Galvan headshotOn July 1, award-winning neuroscientist Adriana Galván ’01 stepped into a new role as dean of undergraduate education at UCLA. The appointment comes after 12 years as a professor of psychology at UCLA, where she served as the Jeffrey Wenzel Chair in Behavioral Neuroscience and directs the Developmental Neuroscience Lab.

Galván’s research focuses on adolescent brain development and behavior, particularly as it relates to learning, motivation, and decision-making — research, she says, that will inform her role as dean. She is a board member of the Center for the Developing Adolescent, among other leadership roles, and has offered her expertise by serving as amicus curiae for numerous U.S. Supreme Court cases pertaining to youth behavior and development. Her accolades include a Fulbright fellowship at the University of Barcelona in 2018 and a Presidential Early Career Award for Science and Engineering in 2019.

To tap into her STEM expertise, we asked Galván five questions about her work, her advice to women interested in pursuing careers in the sciences, and what she’s reading these days.

What most excites you about your new role at UCLA?

I am tremendously excited to serve as the next dean of undergraduate education at the innovative public university that is UCLA during this extraordinary time in history. As a neuroscientist whose research is on brain development during adolescence and young adulthood, I am excited to serve the population I have dedicated my career to. My research on the brain plasticity that characterizes this window of life informs my thinking about the immeasurable influence one’s environment has on shaping the final stretch of development as young people become adults. This research framework will also guide my philosophy as dean: All students, regardless of background and previous strengths and challenges, can thrive if given the right tools to do so.

Was there a specific class at Barnard that inspired your career choice?

I was a neuroscience and behavior major and devoured all the sensational courses I was lucky to take — I wish I could name just one! A class on addiction by Professor E’mett McCaskill really stands out. Among the many things I cherished about my Barnard education was the freedom to take courses across all departments. I loved Political Theory with Dennis Dalton [professor emeritus of political science], America Since 1945 with Mark Carnes [professor of history], and my First-Year Seminar with Carolyn Ristau [former professor of psychology] on animal behavior. All of these courses, and many more, informed my career by exemplifying the value of thinking broadly and in a cross-disciplinary fashion. In my new role, I will have the privilege of examining pedagogy across all departments.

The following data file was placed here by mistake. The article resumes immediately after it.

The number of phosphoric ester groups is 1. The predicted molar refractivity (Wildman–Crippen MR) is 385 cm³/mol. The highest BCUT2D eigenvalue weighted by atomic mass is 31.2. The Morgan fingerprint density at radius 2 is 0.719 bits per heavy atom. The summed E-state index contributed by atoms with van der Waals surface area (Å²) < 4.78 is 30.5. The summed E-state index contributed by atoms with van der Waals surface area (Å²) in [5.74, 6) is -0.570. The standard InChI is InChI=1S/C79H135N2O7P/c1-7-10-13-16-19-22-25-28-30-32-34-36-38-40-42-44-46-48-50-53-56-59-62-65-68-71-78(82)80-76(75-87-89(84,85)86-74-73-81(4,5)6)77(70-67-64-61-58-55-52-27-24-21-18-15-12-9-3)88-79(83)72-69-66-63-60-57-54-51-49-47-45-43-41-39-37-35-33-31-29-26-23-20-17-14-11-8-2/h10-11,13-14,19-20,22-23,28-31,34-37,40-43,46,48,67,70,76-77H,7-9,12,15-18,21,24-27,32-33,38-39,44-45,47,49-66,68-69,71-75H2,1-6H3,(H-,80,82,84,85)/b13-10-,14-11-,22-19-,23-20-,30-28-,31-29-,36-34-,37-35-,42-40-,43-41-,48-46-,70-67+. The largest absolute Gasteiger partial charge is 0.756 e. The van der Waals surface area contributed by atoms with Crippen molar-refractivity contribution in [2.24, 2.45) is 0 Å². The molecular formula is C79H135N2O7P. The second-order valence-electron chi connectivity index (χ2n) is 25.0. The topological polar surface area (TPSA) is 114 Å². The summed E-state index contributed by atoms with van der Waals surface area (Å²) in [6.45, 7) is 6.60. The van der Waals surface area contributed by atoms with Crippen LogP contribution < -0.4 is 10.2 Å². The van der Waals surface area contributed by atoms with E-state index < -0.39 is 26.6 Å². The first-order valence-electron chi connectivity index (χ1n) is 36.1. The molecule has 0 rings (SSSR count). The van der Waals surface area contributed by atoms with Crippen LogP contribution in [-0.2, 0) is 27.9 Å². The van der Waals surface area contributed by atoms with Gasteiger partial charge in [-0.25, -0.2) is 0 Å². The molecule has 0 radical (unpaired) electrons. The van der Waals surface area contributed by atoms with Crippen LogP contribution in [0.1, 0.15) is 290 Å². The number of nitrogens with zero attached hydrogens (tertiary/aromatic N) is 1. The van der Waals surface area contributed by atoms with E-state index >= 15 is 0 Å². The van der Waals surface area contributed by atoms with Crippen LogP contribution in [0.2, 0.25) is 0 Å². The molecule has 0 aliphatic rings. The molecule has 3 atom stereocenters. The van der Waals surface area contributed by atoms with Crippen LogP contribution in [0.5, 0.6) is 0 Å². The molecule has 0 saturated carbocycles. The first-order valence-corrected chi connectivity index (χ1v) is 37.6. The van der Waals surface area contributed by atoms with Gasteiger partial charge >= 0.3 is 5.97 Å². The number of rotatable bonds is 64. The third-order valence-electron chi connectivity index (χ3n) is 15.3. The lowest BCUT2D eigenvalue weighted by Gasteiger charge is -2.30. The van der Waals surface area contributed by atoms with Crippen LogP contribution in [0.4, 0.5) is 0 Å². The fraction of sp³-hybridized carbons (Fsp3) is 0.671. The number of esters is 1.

Who is at your dream dinner party?

The Barnard women who are still my best friends to this day — Angela Stefatos Patel ’00, Brenda Galván ’08, Elta Smith ’01, Jennifer (Styperk) Jones ’01, Nim Tottenham ’96, Rachel Hnatowich ’00, and Beth (Kustina) Wolfowitz ’01! I have the good fortune of having the love, support, and wisdom of these women and can think of no better company for a dinner party.

What books are on your nightstand right now?

Without You, There Is No Us: Undercover Among the Sons of North Korea’s Elite, by [fellow Barnard alum] Suki Kim; My Name Is Lucy Barton, by Elizabeth Strout; and Behave: The Biology of Humans at Our Best and Worst, by Robert M. Sapolsky.

What advice would you give to young women entering STEM careers?

Prioritize loved ones, good friends, good times, and sleep! I’ve worked hard throughout my career, but it is only through the incredible support of my generous mentors and encouraging loved ones that I get to step into my dream job. My mentors encouraged me to pursue scientific questions that truly interested me — rather than those that seemed “trendy” or “fundable” at the time — and I pass on the same advice to students entering STEM careers. Following your (research) heart will lead you to exactly where you are meant to be.